SIEGEL: Lola. Lola's beautiful. Lola not only has whitewall tires, but pink wheel rims. Daily traffic in Havana resembles a vintage car rally, even if it does share the city's streets these days with lots of Hyundais and Peugeots and some rattletrap Russian Ladas. Mr. Alvarez told me that his father was a GM mechanic in Cuba before the revolution. He grew up loving cars from the '50s and he still does.

ALVAREZ: (Through interpreter) For many years, he and I fixed these types of cars. Now with the new policies in Cuba, I'm able to own my own workshop and fix his own cars. Now all that I'm missing is my dad.

SIEGEL: There is so much love to this labor of Julio Alvarez that he does things that sound like reverse auto snobbery. The current love of his life is a Chevy Impala from 1959, the year when Chevy fins and tail lights became so distended, you could almost mistake the rear of the car for the front. And he has transplanted a Mercedes diesel engine into it as he restores it back to life. Importing parts for these old cars has been complicated by the embargo. There is a factory in California that makes parts for vintage Chevrolets.

ALVAREZ: (Through interpreter) We have some friends who live in Miami. They will buy the parts for us and they charge us an interest rate, which is not cheap at all - 15 to 20 percent - to buy those parts for us. I thought I had friends in Miami, but that percentage is pretty high. (Laughter).

SIEGEL: You have associates in Miami, not friends.

ALVAREZ: Yes, associates, not amigos. Yes, yes.

SIEGEL: So, can I look at the '55 Bel Air? Can we sit down in the Bel Air for a second?

ALVAREZ: (Foreign language spoken).

EYDER PERALTA, BYLINE: He says you can drive it, too.

SIEGEL: (Laughter). The chance to drive Nadine, spelled Nadine, was a tempting invitation to time-travel.

(ENGINE STARTING)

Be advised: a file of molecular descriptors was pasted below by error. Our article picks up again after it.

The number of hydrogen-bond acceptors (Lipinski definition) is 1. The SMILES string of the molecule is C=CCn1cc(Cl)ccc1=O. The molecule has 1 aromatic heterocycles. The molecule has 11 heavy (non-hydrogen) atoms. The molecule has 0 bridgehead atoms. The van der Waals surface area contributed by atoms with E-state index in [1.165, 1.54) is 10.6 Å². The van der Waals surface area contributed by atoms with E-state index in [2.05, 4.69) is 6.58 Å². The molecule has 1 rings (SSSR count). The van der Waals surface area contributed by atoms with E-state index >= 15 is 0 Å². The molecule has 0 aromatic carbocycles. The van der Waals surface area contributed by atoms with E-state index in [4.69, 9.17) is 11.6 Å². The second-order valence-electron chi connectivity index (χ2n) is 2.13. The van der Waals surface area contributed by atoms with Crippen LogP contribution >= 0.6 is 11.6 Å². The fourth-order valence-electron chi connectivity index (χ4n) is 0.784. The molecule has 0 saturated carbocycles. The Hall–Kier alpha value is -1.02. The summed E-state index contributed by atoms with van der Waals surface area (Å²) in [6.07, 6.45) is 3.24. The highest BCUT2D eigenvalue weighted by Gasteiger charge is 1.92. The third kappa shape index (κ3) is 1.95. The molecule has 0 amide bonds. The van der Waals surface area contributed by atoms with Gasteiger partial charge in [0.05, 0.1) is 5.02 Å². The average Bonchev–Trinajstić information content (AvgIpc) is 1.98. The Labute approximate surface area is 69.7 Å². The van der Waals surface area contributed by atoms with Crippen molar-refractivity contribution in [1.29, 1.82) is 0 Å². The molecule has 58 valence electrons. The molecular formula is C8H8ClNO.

SIEGEL: Ah, it's the sound of a - well, it's the sound of a Toyota engine, frankly, inside the Chevy Bel Air, but everything else is original. And we're going to take a ride around the block.

ALVAREZ: OK. Come on.

SIEGEL: The upholstery is the original plastic. No windshield washers, mechanical mirrors or seatbelts. The steering wheel is 18 inches in diameter, bigger than most large pizzas.

Well, it doesn't exactly purr. Oh, real pick-up there. Yeah. And, you know, I'm not used to having this much car in front of me.

Having made a business out of repairing and renting-out cars from the 1950s, Alvarez jokes that it's a paradox. New cars are phenomenally expensive in Cuba. Gas used to be so costly that some owners put their old cars up on blocks for 10 years or more. For these old cars he says, we have to thank Fidel.

ALVAREZ: (Foreign language spoken).

PERALTA: It's something that he worries might be in danger with the opening that, you know, as cars get cheaper these cars may go away.

ALVAREZ: (Through interpreter) That's why our shop is here, to try to conserve these cars.

SIEGEL: Julio Alvarez, lover of vintage Chevrolets and owner of the car-rental service NostalgiCar, a man who was clever enough to make lemonade from cars that were not lemons, in Havana. Transcript provided by NPR, Copyright NPR.